Policing a community sounds like a good idea. But what sounds good in theory is not always so in practice. And in the case of the Facebook community, this device is being used as a cudgel against pro-Israel voices.
Zahava Englard Shapiro, a staunch pro-Israel activist and past executive director of One Israel Fund, told The Jewish Press that Facebook has banned her for allegedly offensive posts so often that she “can’t even keep track as to how many times.”
“The most outrageous time,” she said, “was when Facebook sent me a notice about a post I had written three years before where I referenced Arab Muslim terrorism, stating a factual account. They claimed it did not conform to community standards, which is the same type of message I receive each time I am banned.”
According to Statista, Facebook currently has 2.2 billion active monthly users, making it the most popular social media platform worldwide. Anyone on Facebook can report a post for including hate speech, fake news, or content related to violence, harassment, or terrorism.
If Facebook administrators believe a post violates the company’s standards, it places its author in “Facebook jail.” Access to his account is then either limited or completely blocked for up to 30 days at a time. Opportunities for redress are few to non-existent.
“I tried to fight the charges, but to no avail. My account was locked for three days,” said Izzy (Yisroel) Weiss regarding a post he wrote in response to a woman promoting BDS. Weiss, who works for former Assemblyman Dov Hikind in Brooklyn, said he has been put in Facebook jail on four different occasions.
“Facebook is a partisan platform,” he asserted. “They do not cater to those whose views they do not align with. It is very clear that on the Israeli-Palestinian issue they are clearly on the side of the Palestinian cause.”
“The truth apparently goes against Facebook’s community standards,” said Shapiro. But “Facebook has no problem allowing Jew-hating posts and pages that clearly explain – with diagrams – how to murder a Jew. Somehow, that isn’t contrary to Facebook community standards,” she said.
Alan Silver – who lives in Telzstone just outside of Jerusalem and runs a pro-Israel Facebook group with over 9,400 members – said he has been blocked “at least 15 times” since joining Facebook. He believes he has “been a target by organized Muslim groups” that bombard Facebook with complaints.
Dr. Elana Heideman, executive director of the Jerusalem-based The Israel Forever Foundation, told The Jewish Press that “Facebook jail represents two specific dangers to the ability to defend Israel in social media. First, it denies the right to freedom of speech specifically of those advocating for Jewish rights in Israel.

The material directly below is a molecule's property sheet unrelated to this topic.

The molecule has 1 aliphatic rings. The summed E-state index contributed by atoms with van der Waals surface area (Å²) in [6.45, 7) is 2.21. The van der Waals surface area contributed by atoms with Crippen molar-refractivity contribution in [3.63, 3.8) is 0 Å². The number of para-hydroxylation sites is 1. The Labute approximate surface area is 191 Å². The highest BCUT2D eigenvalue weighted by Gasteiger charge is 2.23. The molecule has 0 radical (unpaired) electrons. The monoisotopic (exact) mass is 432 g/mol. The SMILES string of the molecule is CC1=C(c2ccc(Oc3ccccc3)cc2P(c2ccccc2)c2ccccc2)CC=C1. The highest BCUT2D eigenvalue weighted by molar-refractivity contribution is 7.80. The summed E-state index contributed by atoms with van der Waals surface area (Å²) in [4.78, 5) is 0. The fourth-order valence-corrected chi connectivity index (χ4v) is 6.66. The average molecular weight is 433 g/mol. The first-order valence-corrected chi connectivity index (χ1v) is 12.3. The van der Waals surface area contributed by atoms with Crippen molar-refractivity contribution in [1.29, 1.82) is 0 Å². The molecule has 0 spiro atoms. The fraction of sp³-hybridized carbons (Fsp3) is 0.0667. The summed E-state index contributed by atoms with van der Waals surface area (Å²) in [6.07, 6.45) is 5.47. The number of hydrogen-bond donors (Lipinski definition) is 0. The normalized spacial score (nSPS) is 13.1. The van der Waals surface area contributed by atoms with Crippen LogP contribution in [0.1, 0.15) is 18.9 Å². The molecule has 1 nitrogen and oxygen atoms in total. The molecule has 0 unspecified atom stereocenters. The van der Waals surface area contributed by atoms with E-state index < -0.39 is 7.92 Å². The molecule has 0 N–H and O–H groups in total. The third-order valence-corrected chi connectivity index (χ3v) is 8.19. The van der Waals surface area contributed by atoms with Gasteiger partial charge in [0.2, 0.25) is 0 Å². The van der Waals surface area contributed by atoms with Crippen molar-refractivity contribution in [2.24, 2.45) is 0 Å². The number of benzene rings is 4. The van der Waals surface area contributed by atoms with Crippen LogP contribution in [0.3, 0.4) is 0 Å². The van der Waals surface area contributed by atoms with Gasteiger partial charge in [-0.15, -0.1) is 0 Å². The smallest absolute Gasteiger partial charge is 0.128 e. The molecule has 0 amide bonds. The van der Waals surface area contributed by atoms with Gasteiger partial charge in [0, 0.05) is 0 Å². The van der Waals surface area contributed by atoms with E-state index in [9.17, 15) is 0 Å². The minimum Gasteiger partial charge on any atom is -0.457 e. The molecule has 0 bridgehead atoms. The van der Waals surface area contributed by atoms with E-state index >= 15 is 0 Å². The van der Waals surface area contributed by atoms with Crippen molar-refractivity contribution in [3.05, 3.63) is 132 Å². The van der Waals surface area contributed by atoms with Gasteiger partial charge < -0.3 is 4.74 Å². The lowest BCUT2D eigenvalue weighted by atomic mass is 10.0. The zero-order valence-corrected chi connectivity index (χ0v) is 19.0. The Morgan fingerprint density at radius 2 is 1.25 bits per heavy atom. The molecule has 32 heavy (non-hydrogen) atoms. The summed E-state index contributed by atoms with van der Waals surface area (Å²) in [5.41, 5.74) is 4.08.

“Second, it indicates that there is a targeting system at work that is attempting to silence the voices of those advocates. Much like we see on campuses and in general social discussions, Facebook jail – like any blacklist or other means of censorship – is a perceived risk to potential activists who share their voice.”
She added, “Talking about Israel requires courage, confidence and resolve…. Knowing you can be ‘digitally jailed’ makes it harder for individuals to reach a wider audience and for organizations to increase their impact.”
Some are also hurt financially. Avi Abelow, executive director of the 12Tribe Films, told The Jewish Press that his pro-Israel company was removed from a Facebook platform that allows providers to earn revenue from advertisements. “This was a serious financial hit,” he said.
Abelow tried to get reinstated but ran up against a brick wall. “They are not transparent and are very unhelpful,” he said. “When they removed us from their mobile platform, we asked why in the appeal process. They just sent a formal response with a link to a standards document of tens of pages. No indication of what you did wrong and what you have to fix, just a generic ‘against our standards’ message with no assistance to know what to fix in order to be able to return to the platform.”
Not one to sit and complain, Abelow decided to fight back. “We started an initiative called ‘Don’t Shut Us Up,’” he said. Located online at dontshutusup.com, it is a “fast-growing, grassroots, international movement that uses social media, short video updates, petitions and PR to fight those who are silencing legitimate opinions online,” he said.
Abelow and his team are currently “compiling a list of all the cases of censorship” on social media to be followed by a push for action. They are asking anyone who experienced or knows about incidents of online censorship to contact them.
Facebook did not respond to numerous requests for comment for this story.